# Isn't dr needed?

## Main Question or Discussion Point

If you know Vector E at a given point .Can you calculate V at that point ?
Answer is No.Since $V$=$∫E^→.dr^→$
the integration involves constant of integration and hence boundary conditions (limit of integRation)must be known to find V.
My question is
Isn't dr needed?

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If you know Vector E at a given point .Can you calculate V at that point ?
Answer is No.Since $V$=$∫E^→.dr^→$
the integration involves constant of integration and hence boundary conditions (limit of integRation)must be known to find V.
My question is
Isn't dr needed?
No, dr is authomatically computed by the process of integration. Rather, what you also need to know in order to compute the integral, is the vector E in all the points of the path you use to compute the integral, not only the vector E in a given point!

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Chandra Prayaga
dr is defined by the path you want to take for integration. The definition of V that you gave is not complete. what is always defined is the potential difference between two points A and B, as VB - VV = -∫E.dr. The integration is from point A as the lower limit to point B as the upper limit. I did not put the vector sign on E and dr, but they must be there. You can choose any path joining A and B and you will get the same answer. The path you choose defines dr.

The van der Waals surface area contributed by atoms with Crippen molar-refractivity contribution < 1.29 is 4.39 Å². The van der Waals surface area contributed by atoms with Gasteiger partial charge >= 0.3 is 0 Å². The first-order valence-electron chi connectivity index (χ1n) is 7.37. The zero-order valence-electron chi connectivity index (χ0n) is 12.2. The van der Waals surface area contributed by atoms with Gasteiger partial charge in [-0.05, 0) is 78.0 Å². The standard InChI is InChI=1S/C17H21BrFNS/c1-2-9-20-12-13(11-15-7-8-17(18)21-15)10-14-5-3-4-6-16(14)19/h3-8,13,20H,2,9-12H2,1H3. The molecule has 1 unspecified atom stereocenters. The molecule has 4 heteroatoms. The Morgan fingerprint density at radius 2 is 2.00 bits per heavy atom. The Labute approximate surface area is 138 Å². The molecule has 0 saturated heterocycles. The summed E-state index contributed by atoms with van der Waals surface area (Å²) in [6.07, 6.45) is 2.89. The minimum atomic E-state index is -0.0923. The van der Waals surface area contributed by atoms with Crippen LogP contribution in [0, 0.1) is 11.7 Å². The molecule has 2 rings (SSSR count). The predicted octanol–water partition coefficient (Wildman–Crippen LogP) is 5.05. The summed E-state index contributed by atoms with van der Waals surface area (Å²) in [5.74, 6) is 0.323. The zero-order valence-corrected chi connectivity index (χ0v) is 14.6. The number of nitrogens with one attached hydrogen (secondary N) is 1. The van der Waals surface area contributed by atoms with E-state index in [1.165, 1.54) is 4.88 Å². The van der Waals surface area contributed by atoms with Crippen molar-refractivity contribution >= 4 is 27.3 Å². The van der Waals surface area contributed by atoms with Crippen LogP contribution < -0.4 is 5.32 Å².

Mister T
Gold Member
If you know Vector E at a given point .Can you calculate V at that point ?
E tells you how V is changing (with respect to position) at that point. It doesn't tell you the value of V.

In the same way the gravitational field g tells you how the gravitational potential is changing, but it doesn't tell you its value.

blue_leaf77
Homework Helper
You can choose any path joining A and B and you will get the same answer.
True, provided the fields are time independent.

Chandra Prayaga
True, provided the fields are time independent.
Absolutely. If the fields are time-dependent, then there is no potential from which the field can be derived by taking the negative of the gradient

Mister T
Gold Member
True, provided the fields are time independent.
Just so you understand this Gracy, because the issue of a static versus time-dependent electric field came up in another thread and you asked about it then. The relation
$V$=$∫E^→.dr^→$
makes sense only when the electric field is static. When you study electromagnetism you will look at what happens when the electric field changes in time. Changing electric fields create magnetic fields, the electric field is not conservative, the work done by the electric force is not always path independent, and so it's not possible to define an electric potential V.

And by the way, I think this is the expression you mean to mention:

$$V_B-V_A=-\int_A^B \vec E \cdot d \vec r$$